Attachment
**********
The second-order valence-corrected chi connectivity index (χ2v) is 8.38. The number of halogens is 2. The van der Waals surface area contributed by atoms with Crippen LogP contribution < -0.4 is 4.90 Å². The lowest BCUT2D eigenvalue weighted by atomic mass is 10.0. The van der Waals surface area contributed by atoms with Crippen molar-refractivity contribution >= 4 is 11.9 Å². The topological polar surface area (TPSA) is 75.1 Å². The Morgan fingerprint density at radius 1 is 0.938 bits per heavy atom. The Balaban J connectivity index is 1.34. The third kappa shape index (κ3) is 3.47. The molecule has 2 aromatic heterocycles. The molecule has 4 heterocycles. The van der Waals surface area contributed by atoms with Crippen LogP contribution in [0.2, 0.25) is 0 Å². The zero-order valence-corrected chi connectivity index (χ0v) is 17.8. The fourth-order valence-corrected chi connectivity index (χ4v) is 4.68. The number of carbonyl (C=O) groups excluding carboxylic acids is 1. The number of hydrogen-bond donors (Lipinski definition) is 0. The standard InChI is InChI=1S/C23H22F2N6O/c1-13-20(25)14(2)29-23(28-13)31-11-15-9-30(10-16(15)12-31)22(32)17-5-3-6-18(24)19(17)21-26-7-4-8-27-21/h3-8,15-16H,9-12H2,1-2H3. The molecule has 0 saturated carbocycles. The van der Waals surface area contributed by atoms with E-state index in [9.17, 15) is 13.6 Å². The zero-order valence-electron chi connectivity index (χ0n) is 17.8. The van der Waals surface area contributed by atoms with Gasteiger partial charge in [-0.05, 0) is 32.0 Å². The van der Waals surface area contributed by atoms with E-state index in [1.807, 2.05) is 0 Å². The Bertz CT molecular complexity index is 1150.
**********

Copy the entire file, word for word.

The second-order valence-corrected chi connectivity index (χ2v) is 8.38. The number of halogens is 2. The van der Waals surface area contributed by atoms with Crippen LogP contribution < -0.4 is 4.90 Å². The lowest BCUT2D eigenvalue weighted by atomic mass is 10.0. The van der Waals surface area contributed by atoms with Crippen molar-refractivity contribution >= 4 is 11.9 Å². The topological polar surface area (TPSA) is 75.1 Å². The Morgan fingerprint density at radius 1 is 0.938 bits per heavy atom. The Balaban J connectivity index is 1.34. The third kappa shape index (κ3) is 3.47. The molecule has 2 aromatic heterocycles. The molecule has 4 heterocycles. The van der Waals surface area contributed by atoms with Crippen LogP contribution in [0.2, 0.25) is 0 Å². The zero-order valence-corrected chi connectivity index (χ0v) is 17.8. The fourth-order valence-corrected chi connectivity index (χ4v) is 4.68. The number of carbonyl (C=O) groups excluding carboxylic acids is 1. The number of hydrogen-bond donors (Lipinski definition) is 0. The standard InChI is InChI=1S/C23H22F2N6O/c1-13-20(25)14(2)29-23(28-13)31-11-15-9-30(10-16(15)12-31)22(32)17-5-3-6-18(24)19(17)21-26-7-4-8-27-21/h3-8,15-16H,9-12H2,1-2H3. The molecule has 0 saturated carbocycles. The van der Waals surface area contributed by atoms with E-state index in [9.17, 15) is 13.6 Å². The zero-order valence-electron chi connectivity index (χ0n) is 17.8. The van der Waals surface area contributed by atoms with Gasteiger partial charge in [-0.05, 0) is 32.0 Å². The van der Waals surface area contributed by atoms with E-state index in [1.807, 2.05) is 0 Å². The Bertz CT molecular complexity index is 1150.